The risk of a major complication is low, about 3 percent, with the primary risks being damage to the blood vessels or nerves in the thigh, bleeding, infection, perforation of the heart, and heart block requiring a pacemaker. The risk of specific complications depends in part on the location of the accessory pathway and which critical structures are nearby.
Surgery — Surgery is another method to disconnect the WPW pathway. The success rate for surgical ablation is close to 100 percent and the complication rate is low. However, radiofrequency ablation is a less invasive option; as a result, surgery is now rarely performed. Surgical ablation may be preferred if the patient is undergoing cardiac surgery for other reasons (such as coronary artery bypass surgery or valve surgery) and is recommended when radiofrequency ablation and medications are not effective. (See "Patient education: Coronary artery bypass graft surgery (Beyond the Basics)".)
Medications — Medications can prevent recurrences of tachycardia in some patients with WPW, but they are usually used only in patients who are not candidates for ablation or surgery. These patients may be given medications to use during an episode or to take daily to prevent the arrhythmia. They may also be taught to perform maneuvers (eg, Valsalva) that can stop the tachycardia.
WHERE TO GET MORE INFORMATION
Your healthcare provider is the best source of information for questions and concerns related to your medical problem.
This article will be updated as needed on our web site (www.uptodate.com/patients). Related topics for patients, as well as selected articles written for healthcare professionals, are also available. Some of the most relevant are listed below.
Patient level information — UpToDate offers two types of patient education materials.
The Basics — The Basics patient education pieces answer the four or five key questions a patient might have about a given condition. These articles are best for patients who want a general overview and who prefer short, easy-to-read materials.
Beyond the Basics — Beyond the Basics patient education pieces are longer, more sophisticated, and more detailed. These articles are best for patients who want in-depth information and are comfortable with some medical jargon.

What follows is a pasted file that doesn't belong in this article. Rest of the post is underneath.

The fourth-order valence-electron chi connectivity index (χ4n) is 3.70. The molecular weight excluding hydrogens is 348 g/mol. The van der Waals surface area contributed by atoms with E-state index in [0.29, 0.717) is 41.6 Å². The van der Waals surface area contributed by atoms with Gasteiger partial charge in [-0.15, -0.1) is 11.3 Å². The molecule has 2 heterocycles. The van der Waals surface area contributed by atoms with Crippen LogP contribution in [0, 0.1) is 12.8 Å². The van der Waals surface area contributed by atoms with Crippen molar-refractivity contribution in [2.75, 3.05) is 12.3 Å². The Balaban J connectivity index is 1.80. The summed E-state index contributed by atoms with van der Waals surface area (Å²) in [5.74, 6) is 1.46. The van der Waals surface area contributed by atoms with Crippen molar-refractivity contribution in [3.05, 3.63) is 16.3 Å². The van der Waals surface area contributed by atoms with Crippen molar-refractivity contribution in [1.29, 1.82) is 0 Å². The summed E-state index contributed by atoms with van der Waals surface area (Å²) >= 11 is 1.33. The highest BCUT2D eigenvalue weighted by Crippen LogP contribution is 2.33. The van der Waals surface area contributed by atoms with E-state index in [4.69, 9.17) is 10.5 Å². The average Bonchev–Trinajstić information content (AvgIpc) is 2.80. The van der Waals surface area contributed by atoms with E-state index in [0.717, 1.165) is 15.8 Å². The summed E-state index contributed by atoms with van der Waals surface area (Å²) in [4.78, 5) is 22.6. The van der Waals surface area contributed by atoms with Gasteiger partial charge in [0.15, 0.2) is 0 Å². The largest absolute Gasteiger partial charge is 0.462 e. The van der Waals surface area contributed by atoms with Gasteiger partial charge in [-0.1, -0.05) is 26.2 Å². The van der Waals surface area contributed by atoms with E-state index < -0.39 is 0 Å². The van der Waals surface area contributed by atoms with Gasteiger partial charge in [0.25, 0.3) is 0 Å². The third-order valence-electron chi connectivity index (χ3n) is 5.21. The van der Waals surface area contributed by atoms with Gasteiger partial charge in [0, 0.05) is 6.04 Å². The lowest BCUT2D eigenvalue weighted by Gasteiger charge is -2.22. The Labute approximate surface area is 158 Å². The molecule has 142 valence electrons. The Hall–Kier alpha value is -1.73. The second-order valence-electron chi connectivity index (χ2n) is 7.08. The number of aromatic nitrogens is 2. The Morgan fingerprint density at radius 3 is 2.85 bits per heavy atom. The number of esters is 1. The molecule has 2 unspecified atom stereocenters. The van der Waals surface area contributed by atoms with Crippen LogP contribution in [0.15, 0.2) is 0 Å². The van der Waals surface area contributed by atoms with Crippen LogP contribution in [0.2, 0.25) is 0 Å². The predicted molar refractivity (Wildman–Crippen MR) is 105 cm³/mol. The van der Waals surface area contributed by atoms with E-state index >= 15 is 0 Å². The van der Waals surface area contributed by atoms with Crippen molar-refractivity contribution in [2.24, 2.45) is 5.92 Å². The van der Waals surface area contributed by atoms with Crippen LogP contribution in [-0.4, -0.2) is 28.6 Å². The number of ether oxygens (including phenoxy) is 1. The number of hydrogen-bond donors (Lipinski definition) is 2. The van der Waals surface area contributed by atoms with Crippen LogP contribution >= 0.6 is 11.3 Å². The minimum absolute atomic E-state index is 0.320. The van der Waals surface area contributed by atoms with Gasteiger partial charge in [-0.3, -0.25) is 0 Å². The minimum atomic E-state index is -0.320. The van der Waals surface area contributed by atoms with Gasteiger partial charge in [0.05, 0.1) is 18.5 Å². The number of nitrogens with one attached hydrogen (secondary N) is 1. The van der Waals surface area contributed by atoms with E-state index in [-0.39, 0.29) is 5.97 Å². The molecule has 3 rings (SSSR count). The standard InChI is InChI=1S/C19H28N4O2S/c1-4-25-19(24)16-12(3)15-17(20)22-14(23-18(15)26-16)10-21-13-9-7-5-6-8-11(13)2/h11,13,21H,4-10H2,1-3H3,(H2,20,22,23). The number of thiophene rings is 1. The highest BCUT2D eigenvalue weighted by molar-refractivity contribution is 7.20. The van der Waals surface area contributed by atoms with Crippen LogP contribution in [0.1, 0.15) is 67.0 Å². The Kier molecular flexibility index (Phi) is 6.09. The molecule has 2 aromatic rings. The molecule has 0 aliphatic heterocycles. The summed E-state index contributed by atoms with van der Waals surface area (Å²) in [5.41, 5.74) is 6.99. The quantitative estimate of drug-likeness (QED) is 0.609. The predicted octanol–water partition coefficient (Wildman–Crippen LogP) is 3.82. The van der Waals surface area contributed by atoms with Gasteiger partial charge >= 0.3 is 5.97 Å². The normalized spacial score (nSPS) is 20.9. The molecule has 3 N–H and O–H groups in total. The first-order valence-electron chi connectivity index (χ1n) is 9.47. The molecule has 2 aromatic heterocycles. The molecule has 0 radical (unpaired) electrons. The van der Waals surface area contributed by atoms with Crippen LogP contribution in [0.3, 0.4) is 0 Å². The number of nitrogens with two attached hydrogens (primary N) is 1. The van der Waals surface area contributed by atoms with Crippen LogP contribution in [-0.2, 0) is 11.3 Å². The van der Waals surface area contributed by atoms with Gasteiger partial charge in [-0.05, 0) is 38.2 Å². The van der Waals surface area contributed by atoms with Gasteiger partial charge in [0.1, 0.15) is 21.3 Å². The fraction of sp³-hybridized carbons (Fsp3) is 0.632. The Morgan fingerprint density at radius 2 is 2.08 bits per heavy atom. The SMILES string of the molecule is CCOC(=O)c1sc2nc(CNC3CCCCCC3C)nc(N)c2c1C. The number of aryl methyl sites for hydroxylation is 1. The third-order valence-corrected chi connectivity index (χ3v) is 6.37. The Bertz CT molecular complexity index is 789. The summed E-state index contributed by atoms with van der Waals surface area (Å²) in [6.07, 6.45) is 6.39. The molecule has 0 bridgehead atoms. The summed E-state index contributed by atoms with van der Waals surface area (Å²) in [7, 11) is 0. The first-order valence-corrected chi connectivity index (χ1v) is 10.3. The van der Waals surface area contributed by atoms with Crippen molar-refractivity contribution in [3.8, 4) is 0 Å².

Patient education: Catheter ablation for abnormal heartbeats (Beyond the Basics)
Patient education: Atrial fibrillation (Beyond the Basics)
Patient education: Cardioversion (Beyond the Basics)
Patient education: Coronary artery bypass graft surgery (Beyond the Basics)
Professional level information — Professional level articles are designed to keep doctors and other health professionals up-to-date on the latest medical findings. These articles are thorough, long, and complex, and they contain multiple references to the research on which they are based. Professional level articles are best for people who are comfortable with a lot of medical terminology and who want to read the same materials their doctors are reading.
Anatomy, pathophysiology, and localization of accessory pathways in the preexcitation syndrome
Epidemiology, clinical manifestations, and diagnosis of the Wolff-Parkinson-White syndrome
Treatment of symptomatic arrhythmias associated with the Wolff-Parkinson-White syndrome
Atrioventricular reentrant tachycardia (AVRT) associated with an accessory pathway
The following organizations also provide reliable health information.
●National Library of Medicine
●National Heart, Lung, and Blood Institute
●American Heart Association
●The Heart Rhythm Society
- Wellens HJ. Should catheter ablation be performed in asymptomatic patients with Wolff-Parkinson-White syndrome? When to perform catheter ablation in asymptomatic patients with a Wolff-Parkinson-White electrocardiogram. Circulation 2005; 112:2201.
- Pappone C, Santinelli V. Should catheter ablation be performed in asymptomatic patients with Wolff-Parkinson-White syndrome? Catheter ablation should be performed in asymptomatic patients with Wolff-Parkinson-White syndrome. Circulation 2005; 112:2207.
- Hogenhuis W, Stevens SK, Wang P, et al. Cost-effectiveness of radiofrequency ablation compared with other strategies in Wolff-Parkinson-White syndrome. Circulation 1993; 88:437.
All topics are updated as new information becomes available. Our peer review process typically takes one to six weeks depending on the issue.